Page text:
POLAND — Voters in Regional School Unit 16 will head to the polls Tuesday to deliver a decision on a proposed $24.3 million spending plan that will raise taxes in Minot, Poland and Mechanic Falls.

School officials said, though, they’re still hoping the state agrees to kick in more aid this year that would allow them to slice $685,000 from the $11.9 million they plan to raise in property taxes.

If the Legislature backs a proposal from Gov. Janet Mills to have the state cover 55% of the cost of K-12 education for the first time in Maine’s history, Superintendent Kenneth Healey said, it will make a significant difference on local tax bills.

Kenneth Healey, superintendent of RSU 16 RSU 16

Healey said he believes it is “very likely” the Legislature will go along with Mills’ request to increase the funding to 55%, a target that voters approved in a statewide referendum in 2004. The state has never yet complied with the referendum’s terms, leaving property taxpayers to fill the gap.

Healey said if lawmakers act swiftly enough, as he expects, the district will be able to reduce tax bills in Poland and Minot. The increase in Mechanic Falls will be lower.

But that’s only if voters endorse passage of Article 18 of the budget warrants that allows RSU 16 to apply the additional state aid to property tax relief, officials said.


Whatever voters may think of the rest of the budget, they said, “Article 18 for certain has to be passed,” Healey said during a budget information session recently.

The budget generally would maintain the status quo for programs and employees with the exception of adding a French teacher at Poland Regional High School.

Mary Martin, who chairs the school committee, said it was “a challenging budget year” given the pandemic and a reduction in state aid totals because 74 fewer students attended district schools this academic year.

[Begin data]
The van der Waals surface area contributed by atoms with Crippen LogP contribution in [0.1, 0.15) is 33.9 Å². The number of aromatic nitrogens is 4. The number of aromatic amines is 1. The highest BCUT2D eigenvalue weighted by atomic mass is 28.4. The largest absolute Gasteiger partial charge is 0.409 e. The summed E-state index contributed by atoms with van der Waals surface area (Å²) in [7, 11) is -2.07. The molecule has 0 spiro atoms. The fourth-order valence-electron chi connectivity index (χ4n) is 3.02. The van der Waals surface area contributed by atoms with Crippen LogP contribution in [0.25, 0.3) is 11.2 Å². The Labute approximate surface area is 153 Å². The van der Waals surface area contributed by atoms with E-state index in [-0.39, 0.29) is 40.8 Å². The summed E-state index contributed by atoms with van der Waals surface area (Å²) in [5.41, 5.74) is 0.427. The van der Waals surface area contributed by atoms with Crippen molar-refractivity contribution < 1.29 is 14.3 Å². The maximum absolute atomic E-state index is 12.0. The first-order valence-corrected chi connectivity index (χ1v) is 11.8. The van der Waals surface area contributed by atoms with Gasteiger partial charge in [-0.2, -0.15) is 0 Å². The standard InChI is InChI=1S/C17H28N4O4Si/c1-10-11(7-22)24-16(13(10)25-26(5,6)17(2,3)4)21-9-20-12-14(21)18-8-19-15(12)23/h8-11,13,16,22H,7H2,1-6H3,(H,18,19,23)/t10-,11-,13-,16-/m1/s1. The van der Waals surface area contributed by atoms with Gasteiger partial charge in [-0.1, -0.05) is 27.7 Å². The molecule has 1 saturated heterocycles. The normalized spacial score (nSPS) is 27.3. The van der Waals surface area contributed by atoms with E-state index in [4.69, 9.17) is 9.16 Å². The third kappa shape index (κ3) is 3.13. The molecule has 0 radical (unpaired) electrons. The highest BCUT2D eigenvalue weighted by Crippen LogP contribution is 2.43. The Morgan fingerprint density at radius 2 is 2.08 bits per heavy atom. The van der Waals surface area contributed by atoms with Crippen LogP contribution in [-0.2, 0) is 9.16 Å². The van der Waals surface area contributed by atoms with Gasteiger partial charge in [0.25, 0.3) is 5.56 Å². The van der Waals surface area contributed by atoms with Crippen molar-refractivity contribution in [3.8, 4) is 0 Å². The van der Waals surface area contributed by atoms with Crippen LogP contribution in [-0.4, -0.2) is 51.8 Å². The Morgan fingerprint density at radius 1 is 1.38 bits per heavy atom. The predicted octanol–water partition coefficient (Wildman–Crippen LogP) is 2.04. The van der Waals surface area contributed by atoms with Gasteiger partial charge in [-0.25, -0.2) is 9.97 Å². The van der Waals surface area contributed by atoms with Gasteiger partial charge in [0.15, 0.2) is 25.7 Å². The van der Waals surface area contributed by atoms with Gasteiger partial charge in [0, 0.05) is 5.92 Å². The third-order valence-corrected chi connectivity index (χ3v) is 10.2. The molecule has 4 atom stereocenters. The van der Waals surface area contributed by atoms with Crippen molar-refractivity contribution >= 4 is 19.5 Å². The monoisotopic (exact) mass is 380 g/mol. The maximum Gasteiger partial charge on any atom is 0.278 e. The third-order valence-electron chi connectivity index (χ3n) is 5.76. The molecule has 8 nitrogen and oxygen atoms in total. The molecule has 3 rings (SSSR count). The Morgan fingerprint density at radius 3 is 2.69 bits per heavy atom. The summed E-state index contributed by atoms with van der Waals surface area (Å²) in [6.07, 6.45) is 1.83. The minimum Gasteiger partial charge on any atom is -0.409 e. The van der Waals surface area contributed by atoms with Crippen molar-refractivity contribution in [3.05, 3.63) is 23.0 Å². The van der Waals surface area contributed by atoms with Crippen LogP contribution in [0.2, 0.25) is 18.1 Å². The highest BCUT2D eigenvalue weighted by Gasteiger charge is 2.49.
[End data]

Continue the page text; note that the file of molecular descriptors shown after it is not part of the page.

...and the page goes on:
Healey said “the real problem” officials faced is that with fewer students on the books, the state reduced its aid by almost $500,000.

Mary Martin, chair of the RSU 16 school board Screenshot from video

But 29 of those students have already reenrolled, he said, and many of the others are expected to return in the fall as pandemic fears and restrictions decrease.

As a result, Healey said, the district can’t pare teachers or services based on lower enrollment because it has every reason to think its student numbers won’t remain as low in the 2021-22 school year.


“We know we’re going to need them,” Healey said.

If the governor’s proposal is not enacted, district figures show a resident with property assessed at $150,000 would pay an additional $157.40 in Mechanic Falls, $107 extra in Minot and $51.56 more in Poland.

If lawmakers endorse Mills’ plan, the tax hike in Mechanic Falls would drop below $50 on a $150,000 property while taxpayers in the other two towns would see a reduction in what they pay for schools.

School Committee member Norm Beauparlant of Poland expressed concern about possible low turnout at the polls Tuesday.

“I hope we get a better turnout” than Lewiston did recently when fewer than 5% of voters showed up to approve its school budget, he said.

Voting takes place Tuesday at the town hall in each municipality from 8 a.m. to 8 p.m.

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